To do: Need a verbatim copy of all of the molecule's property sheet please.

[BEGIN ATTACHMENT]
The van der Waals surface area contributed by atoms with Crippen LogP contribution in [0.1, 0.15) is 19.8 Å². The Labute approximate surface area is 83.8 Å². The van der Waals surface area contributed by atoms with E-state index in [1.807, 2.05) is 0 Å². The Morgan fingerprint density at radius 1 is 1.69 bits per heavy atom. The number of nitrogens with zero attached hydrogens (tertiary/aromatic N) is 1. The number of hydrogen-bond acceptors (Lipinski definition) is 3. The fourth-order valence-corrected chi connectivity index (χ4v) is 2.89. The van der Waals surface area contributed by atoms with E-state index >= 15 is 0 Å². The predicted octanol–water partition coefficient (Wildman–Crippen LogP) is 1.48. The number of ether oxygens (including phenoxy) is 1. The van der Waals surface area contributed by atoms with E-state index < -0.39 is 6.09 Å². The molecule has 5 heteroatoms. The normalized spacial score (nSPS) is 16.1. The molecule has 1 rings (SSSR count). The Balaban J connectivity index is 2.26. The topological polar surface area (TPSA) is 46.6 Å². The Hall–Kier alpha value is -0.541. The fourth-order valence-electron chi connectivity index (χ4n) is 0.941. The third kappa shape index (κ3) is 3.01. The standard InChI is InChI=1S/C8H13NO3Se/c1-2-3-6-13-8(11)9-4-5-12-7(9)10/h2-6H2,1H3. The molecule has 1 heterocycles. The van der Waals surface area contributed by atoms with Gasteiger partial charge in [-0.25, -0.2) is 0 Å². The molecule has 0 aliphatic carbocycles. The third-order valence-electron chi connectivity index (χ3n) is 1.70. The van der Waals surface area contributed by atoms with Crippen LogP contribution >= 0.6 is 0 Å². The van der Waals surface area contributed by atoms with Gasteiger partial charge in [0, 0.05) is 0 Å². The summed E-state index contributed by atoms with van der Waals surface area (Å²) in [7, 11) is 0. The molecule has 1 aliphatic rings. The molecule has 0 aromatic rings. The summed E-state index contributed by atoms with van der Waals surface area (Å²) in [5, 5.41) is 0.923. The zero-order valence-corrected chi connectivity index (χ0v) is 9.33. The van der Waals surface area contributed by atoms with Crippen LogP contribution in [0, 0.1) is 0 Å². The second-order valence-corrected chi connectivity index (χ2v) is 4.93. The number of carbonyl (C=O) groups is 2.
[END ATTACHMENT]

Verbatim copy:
The van der Waals surface area contributed by atoms with Crippen LogP contribution in [0.1, 0.15) is 19.8 Å². The Labute approximate surface area is 83.8 Å². The van der Waals surface area contributed by atoms with E-state index in [1.807, 2.05) is 0 Å². The Morgan fingerprint density at radius 1 is 1.69 bits per heavy atom. The number of nitrogens with zero attached hydrogens (tertiary/aromatic N) is 1. The number of hydrogen-bond acceptors (Lipinski definition) is 3. The fourth-order valence-corrected chi connectivity index (χ4v) is 2.89. The van der Waals surface area contributed by atoms with E-state index >= 15 is 0 Å². The predicted octanol–water partition coefficient (Wildman–Crippen LogP) is 1.48. The number of ether oxygens (including phenoxy) is 1. The van der Waals surface area contributed by atoms with E-state index < -0.39 is 6.09 Å². The molecule has 5 heteroatoms. The normalized spacial score (nSPS) is 16.1. The molecule has 1 rings (SSSR count). The Balaban J connectivity index is 2.26. The topological polar surface area (TPSA) is 46.6 Å². The Hall–Kier alpha value is -0.541. The fourth-order valence-electron chi connectivity index (χ4n) is 0.941. The third kappa shape index (κ3) is 3.01. The standard InChI is InChI=1S/C8H13NO3Se/c1-2-3-6-13-8(11)9-4-5-12-7(9)10/h2-6H2,1H3. The molecule has 1 heterocycles. The van der Waals surface area contributed by atoms with Gasteiger partial charge in [-0.25, -0.2) is 0 Å². The molecule has 0 aliphatic carbocycles. The third-order valence-electron chi connectivity index (χ3n) is 1.70. The van der Waals surface area contributed by atoms with Crippen LogP contribution >= 0.6 is 0 Å². The van der Waals surface area contributed by atoms with Gasteiger partial charge in [0, 0.05) is 0 Å². The summed E-state index contributed by atoms with van der Waals surface area (Å²) in [7, 11) is 0. The molecule has 1 aliphatic rings. The molecule has 0 aromatic rings. The summed E-state index contributed by atoms with van der Waals surface area (Å²) in [5, 5.41) is 0.923. The zero-order valence-corrected chi connectivity index (χ0v) is 9.33. The van der Waals surface area contributed by atoms with Crippen LogP contribution in [0, 0.1) is 0 Å². The second-order valence-corrected chi connectivity index (χ2v) is 4.93. The number of carbonyl (C=O) groups is 2.